For the longest time, The Deer Hunter was one of those movies that I knew I should watch, but never got around to doing so, that is until my father essentially forced me to sit down and watch it like I was deliberately insulting him for putting it off for so long. I imagine that many others have similar experiences with other films.
I write today as a happy man because my dad eventually sat me down to watch this epic film. (Well, the film made me incredibly depressed, but you get the idea.) I now consider The Deer Hunter as one of America’s better war films. So does AFI, who placed it at number 53 on their list of the 100 greatest American films of all time. I guess my dad knows a thing or two. (Don’t get cocky, Paul.)
The Deer Hunter is a beast of a film, clocking in at over three hours and covering some of the darkest themes out there. Though it mostly enwraps itself in a meditative state (which holds some of Robert De Niro’s finest work), it quickly moves to bouts of grandiose violence like something out of Grindhouse. It’s powerful, subtle, and everything in between.
And then there’s the Russian roulette scene, easily the most famous scene in the movie (only rivaled by the other Russian roulette scene near the end of the film). Though having seen the movie many times at that point when I first watched it with him, my father made some sounds of agony during that scene that I still remember to this day. I can’t say I blame him — I was doing the exact same thing! I have an image of De Niro maniacally laughing as he pulls the trigger seared into my brain.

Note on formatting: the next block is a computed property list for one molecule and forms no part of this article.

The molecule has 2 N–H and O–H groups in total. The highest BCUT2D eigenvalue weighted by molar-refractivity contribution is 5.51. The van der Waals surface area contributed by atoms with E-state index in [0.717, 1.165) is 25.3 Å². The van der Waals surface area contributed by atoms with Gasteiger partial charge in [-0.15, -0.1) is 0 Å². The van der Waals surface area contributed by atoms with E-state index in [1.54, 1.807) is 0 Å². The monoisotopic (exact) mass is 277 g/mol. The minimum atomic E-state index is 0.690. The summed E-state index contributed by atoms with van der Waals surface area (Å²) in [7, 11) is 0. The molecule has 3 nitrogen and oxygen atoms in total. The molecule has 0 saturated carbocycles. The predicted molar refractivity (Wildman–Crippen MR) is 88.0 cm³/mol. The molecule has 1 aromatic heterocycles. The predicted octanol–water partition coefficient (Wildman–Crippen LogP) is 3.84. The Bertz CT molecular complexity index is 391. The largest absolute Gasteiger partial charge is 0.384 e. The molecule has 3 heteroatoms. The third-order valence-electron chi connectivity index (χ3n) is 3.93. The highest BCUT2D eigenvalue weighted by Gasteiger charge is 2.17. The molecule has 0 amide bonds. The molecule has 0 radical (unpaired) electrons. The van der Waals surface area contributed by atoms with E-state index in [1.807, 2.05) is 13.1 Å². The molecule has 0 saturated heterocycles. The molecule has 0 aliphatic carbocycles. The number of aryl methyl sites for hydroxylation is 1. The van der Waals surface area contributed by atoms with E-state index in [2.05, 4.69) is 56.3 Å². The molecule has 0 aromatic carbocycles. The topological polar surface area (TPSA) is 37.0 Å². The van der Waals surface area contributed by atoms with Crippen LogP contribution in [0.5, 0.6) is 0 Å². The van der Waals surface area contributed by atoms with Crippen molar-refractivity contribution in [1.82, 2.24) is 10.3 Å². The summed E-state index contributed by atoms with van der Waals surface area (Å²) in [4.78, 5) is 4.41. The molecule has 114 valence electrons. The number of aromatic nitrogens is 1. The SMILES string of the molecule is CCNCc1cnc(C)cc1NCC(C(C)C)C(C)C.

One cannot examine the Russian roulette scene without mentioning its criticisms. There’s been a lot of discussion over the years about the legitimacy of such a Russian roulette game taking place during the Vietnam War. Those that covered the war have noted that not a single case of the Vietcong using Russian roulette on POWs was ever documented. Peter Arnett, who received the Pulitzer Prize for his coverage of the war, said “the central metaphor of the movie is simply a bloody lie.” Director Michael Cimino later stated that he had news clippings from abroad that confirmed the use of Russian roulette during the war, though he never specified which articles he was referring to.